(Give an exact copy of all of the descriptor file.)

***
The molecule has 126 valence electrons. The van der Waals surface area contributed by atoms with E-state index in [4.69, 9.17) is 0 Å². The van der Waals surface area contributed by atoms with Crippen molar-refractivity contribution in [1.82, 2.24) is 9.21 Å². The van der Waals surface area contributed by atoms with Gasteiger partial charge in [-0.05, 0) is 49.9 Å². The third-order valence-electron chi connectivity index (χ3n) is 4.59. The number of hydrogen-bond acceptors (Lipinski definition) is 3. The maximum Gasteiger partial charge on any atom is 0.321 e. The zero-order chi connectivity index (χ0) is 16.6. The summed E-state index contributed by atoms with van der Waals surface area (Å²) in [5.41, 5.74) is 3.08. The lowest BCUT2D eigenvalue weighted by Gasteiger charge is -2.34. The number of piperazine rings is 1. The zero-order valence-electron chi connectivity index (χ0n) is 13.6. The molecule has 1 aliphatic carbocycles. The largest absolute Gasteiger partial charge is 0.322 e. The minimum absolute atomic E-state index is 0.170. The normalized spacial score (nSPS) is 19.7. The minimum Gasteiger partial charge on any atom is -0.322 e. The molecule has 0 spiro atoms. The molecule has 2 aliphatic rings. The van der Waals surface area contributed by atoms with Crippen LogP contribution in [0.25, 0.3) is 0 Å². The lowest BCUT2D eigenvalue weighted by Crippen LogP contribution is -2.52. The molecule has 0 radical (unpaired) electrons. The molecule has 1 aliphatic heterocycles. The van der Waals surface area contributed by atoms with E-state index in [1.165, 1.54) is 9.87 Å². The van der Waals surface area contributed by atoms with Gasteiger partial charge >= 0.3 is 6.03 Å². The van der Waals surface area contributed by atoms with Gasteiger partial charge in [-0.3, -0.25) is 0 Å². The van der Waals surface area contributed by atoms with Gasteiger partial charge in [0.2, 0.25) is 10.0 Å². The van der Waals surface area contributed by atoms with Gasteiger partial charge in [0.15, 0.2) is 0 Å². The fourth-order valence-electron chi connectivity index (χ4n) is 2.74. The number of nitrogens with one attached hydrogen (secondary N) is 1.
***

The molecule has 126 valence electrons. The van der Waals surface area contributed by atoms with E-state index in [4.69, 9.17) is 0 Å². The van der Waals surface area contributed by atoms with Crippen molar-refractivity contribution in [1.82, 2.24) is 9.21 Å². The van der Waals surface area contributed by atoms with Gasteiger partial charge in [-0.05, 0) is 49.9 Å². The third-order valence-electron chi connectivity index (χ3n) is 4.59. The number of hydrogen-bond acceptors (Lipinski definition) is 3. The maximum Gasteiger partial charge on any atom is 0.321 e. The zero-order chi connectivity index (χ0) is 16.6. The summed E-state index contributed by atoms with van der Waals surface area (Å²) in [5.41, 5.74) is 3.08. The lowest BCUT2D eigenvalue weighted by Gasteiger charge is -2.34. The number of piperazine rings is 1. The zero-order valence-electron chi connectivity index (χ0n) is 13.6. The molecule has 1 aliphatic carbocycles. The largest absolute Gasteiger partial charge is 0.322 e. The minimum absolute atomic E-state index is 0.170. The normalized spacial score (nSPS) is 19.7. The minimum Gasteiger partial charge on any atom is -0.322 e. The molecule has 0 spiro atoms. The molecule has 2 aliphatic rings. The van der Waals surface area contributed by atoms with Crippen LogP contribution in [0.25, 0.3) is 0 Å². The lowest BCUT2D eigenvalue weighted by Crippen LogP contribution is -2.52. The molecule has 0 radical (unpaired) electrons. The molecule has 1 aliphatic heterocycles. The van der Waals surface area contributed by atoms with E-state index in [1.165, 1.54) is 9.87 Å². The van der Waals surface area contributed by atoms with Gasteiger partial charge >= 0.3 is 6.03 Å². The van der Waals surface area contributed by atoms with Gasteiger partial charge in [-0.3, -0.25) is 0 Å². The van der Waals surface area contributed by atoms with Gasteiger partial charge in [0.2, 0.25) is 10.0 Å². The van der Waals surface area contributed by atoms with Gasteiger partial charge in [0.15, 0.2) is 0 Å². The fourth-order valence-electron chi connectivity index (χ4n) is 2.74. The number of nitrogens with one attached hydrogen (secondary N) is 1.